(London: Printed for T. Cadell, 1830, 1834). 202 x 135 mm. (8 x 5 1/2"). iv, , 284 pp.; viii, 295,  pp. Two separately published works bound in two volumes (but often found as companion volumes). First Illustrated Editions.
VERY ATTRACTIVE GREEN MOROCCO BY RIVIERE & SON (stamp-signed on front turn-in), BEAUTIFULLY GILT-TOOLED BY FINISHER CHARLES MCLEISH, covers with frame of two gilt rules, with gilt dots along the inner frame, raised bands, spine lavishly gilt in compartments with complex design formed by trefoils sprouting from a central branch along with clusters of berries, the background with gilt pointillé, gilt lettering, gilt-rule-and-dot frame repeated on turn-ins, maroon endpapers, all edges gilt. The two volumes with a total of four plates, 20 illustrations in the text, and more than 100 fine steel-engraved headpieces and tailpieces, after designs mostly by J. M. W. Turner and Thomas Stothard. Italy with A HANDWRITTEN NOTE SIGNED BY ROGERS bound in at front. Ray 13, 15. ◆Spines evenly sunned to a light brown (as usual with green morocco), a hint of sunning to top inch of three covers, faint offsetting from engravings, other trivial imperfections, but A FINE SET, clean and fresh internally, IN LUSTROUS, UNWORN BINDINGS.
In handsome morocco finished by one of the finest binders of the day, this is an extremely appealing set of two poetic works with illustrations of considerable interest. Born in 1859, finisher Charles McLeish was apprenticed to Andrew Grieve in Edinburgh, then came to London to work for the prestigious Riviere firm. When Cobden-Sanderson founded the Doves Bindery in 1893, he hired McLeish as the firm's finisher; McLeish held that estimable position until 1909, when he left to go into partnership with his son, also named Charles, who had apprenticed under Roger de Coverly. McLeish's expertise in applying the gilt decoration to bindings is evident here in the intricate tooling of the spine compartments, which required applying individual small tools dozens of times, and doing so with such exactness that only the most careful inspection will spot a couple of minute variations between one compartment and another.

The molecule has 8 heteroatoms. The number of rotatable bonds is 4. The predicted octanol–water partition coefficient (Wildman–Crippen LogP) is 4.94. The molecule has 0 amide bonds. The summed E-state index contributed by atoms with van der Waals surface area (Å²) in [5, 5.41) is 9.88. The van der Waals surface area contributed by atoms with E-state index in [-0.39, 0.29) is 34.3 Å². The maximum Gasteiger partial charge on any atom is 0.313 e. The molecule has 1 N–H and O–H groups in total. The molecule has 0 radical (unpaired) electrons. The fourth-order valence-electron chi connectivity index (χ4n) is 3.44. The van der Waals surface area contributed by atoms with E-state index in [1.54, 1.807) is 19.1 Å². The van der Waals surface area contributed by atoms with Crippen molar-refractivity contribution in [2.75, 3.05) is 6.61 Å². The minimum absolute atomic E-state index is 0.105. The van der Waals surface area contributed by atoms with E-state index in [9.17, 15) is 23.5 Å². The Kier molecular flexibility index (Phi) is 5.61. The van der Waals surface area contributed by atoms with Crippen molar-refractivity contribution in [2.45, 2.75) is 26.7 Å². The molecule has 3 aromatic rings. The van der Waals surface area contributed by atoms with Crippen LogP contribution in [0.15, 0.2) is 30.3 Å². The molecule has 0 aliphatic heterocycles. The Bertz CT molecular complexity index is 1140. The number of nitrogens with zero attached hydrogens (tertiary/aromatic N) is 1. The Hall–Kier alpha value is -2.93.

The scion of a wealthy banking family, Samuel Rogers (1763-1855) first achieved fame with the publication in 1792 of "The Pleasures of Memory." After Italian travels, during which he met Shelley and Byron in Pisa, Rogers produced a first version of "Italy" in 1822 and issued a sequel in 1826, both of which sold poorly. He destroyed the unsold copies, revised the poems, and published them at his own expense in the present edition of 1830 (our first volume), embellished this time by illustrations. These were the work of two artists with very different propensities--Stothard (1755-1834), who did demure figure scenes, and Turner (1775-1851), who provided landscape vignettes. The success of this edition was perhaps due as much to the artists as to the poet.
Britannica describes Rogers as a "witty conversationalist" who "maintained an influential position as a leading figure in London society and as a generous host to brilliant company." Bound in here is an invitation to tea at his lovely home at 22 St James's Place: "Dear Katherine / If you & Miss Mallet / & Wm. have nothing better to do, / pray come & drink tea with me / next Sunday, the earlier the better. / Yours very truly, Saml Rogers / St. James's Place / Thursday Evg." It is possible "Katherine" was London socialite Katherine Jane Canning, daughter of British diplomat Stratford Canning, 1st Viscount Stratford de Redcliffe; Rogers inscribed a copy of the 1845 edition of his poems to her, according to auction records. (ST17640v)